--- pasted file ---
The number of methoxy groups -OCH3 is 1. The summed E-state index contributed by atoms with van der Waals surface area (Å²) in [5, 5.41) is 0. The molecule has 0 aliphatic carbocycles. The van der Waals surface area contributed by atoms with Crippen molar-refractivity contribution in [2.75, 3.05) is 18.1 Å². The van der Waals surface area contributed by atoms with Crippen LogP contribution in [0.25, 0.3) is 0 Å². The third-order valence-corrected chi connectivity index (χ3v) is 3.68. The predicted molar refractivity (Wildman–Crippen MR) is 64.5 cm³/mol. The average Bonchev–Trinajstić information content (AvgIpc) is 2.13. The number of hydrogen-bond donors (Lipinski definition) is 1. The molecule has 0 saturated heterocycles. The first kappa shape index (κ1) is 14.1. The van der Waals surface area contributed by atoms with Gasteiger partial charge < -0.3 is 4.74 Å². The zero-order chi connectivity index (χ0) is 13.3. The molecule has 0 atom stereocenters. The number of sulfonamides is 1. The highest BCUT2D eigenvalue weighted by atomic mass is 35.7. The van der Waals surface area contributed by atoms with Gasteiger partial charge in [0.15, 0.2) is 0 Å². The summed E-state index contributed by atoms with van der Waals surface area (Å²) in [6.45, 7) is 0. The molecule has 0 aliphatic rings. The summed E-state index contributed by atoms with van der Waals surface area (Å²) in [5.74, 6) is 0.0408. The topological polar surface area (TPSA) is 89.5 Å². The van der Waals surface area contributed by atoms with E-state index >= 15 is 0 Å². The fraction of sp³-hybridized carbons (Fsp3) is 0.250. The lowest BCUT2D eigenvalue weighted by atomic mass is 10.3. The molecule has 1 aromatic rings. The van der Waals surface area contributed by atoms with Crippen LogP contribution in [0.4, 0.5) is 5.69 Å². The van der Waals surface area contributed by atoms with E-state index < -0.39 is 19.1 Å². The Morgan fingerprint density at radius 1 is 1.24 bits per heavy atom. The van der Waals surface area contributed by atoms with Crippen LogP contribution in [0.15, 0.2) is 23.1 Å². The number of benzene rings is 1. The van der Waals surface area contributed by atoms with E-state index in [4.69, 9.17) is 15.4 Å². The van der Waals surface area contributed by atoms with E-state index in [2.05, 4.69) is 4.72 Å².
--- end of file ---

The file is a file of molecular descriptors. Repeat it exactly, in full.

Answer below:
The number of methoxy groups -OCH3 is 1. The summed E-state index contributed by atoms with van der Waals surface area (Å²) in [5, 5.41) is 0. The molecule has 0 aliphatic carbocycles. The van der Waals surface area contributed by atoms with Crippen molar-refractivity contribution in [2.75, 3.05) is 18.1 Å². The van der Waals surface area contributed by atoms with Crippen LogP contribution in [0.25, 0.3) is 0 Å². The third-order valence-corrected chi connectivity index (χ3v) is 3.68. The predicted molar refractivity (Wildman–Crippen MR) is 64.5 cm³/mol. The average Bonchev–Trinajstić information content (AvgIpc) is 2.13. The number of hydrogen-bond donors (Lipinski definition) is 1. The molecule has 0 saturated heterocycles. The first kappa shape index (κ1) is 14.1. The van der Waals surface area contributed by atoms with Gasteiger partial charge < -0.3 is 4.74 Å². The zero-order chi connectivity index (χ0) is 13.3. The molecule has 0 atom stereocenters. The number of sulfonamides is 1. The highest BCUT2D eigenvalue weighted by atomic mass is 35.7. The van der Waals surface area contributed by atoms with Gasteiger partial charge in [0.15, 0.2) is 0 Å². The summed E-state index contributed by atoms with van der Waals surface area (Å²) in [6.45, 7) is 0. The molecule has 0 aliphatic rings. The summed E-state index contributed by atoms with van der Waals surface area (Å²) in [5.74, 6) is 0.0408. The topological polar surface area (TPSA) is 89.5 Å². The van der Waals surface area contributed by atoms with E-state index >= 15 is 0 Å². The fraction of sp³-hybridized carbons (Fsp3) is 0.250. The lowest BCUT2D eigenvalue weighted by atomic mass is 10.3. The molecule has 1 aromatic rings. The van der Waals surface area contributed by atoms with Crippen LogP contribution in [0.4, 0.5) is 5.69 Å². The van der Waals surface area contributed by atoms with E-state index < -0.39 is 19.1 Å². The Morgan fingerprint density at radius 1 is 1.24 bits per heavy atom. The van der Waals surface area contributed by atoms with Crippen LogP contribution in [0.15, 0.2) is 23.1 Å². The number of benzene rings is 1. The van der Waals surface area contributed by atoms with E-state index in [4.69, 9.17) is 15.4 Å². The van der Waals surface area contributed by atoms with E-state index in [2.05, 4.69) is 4.72 Å².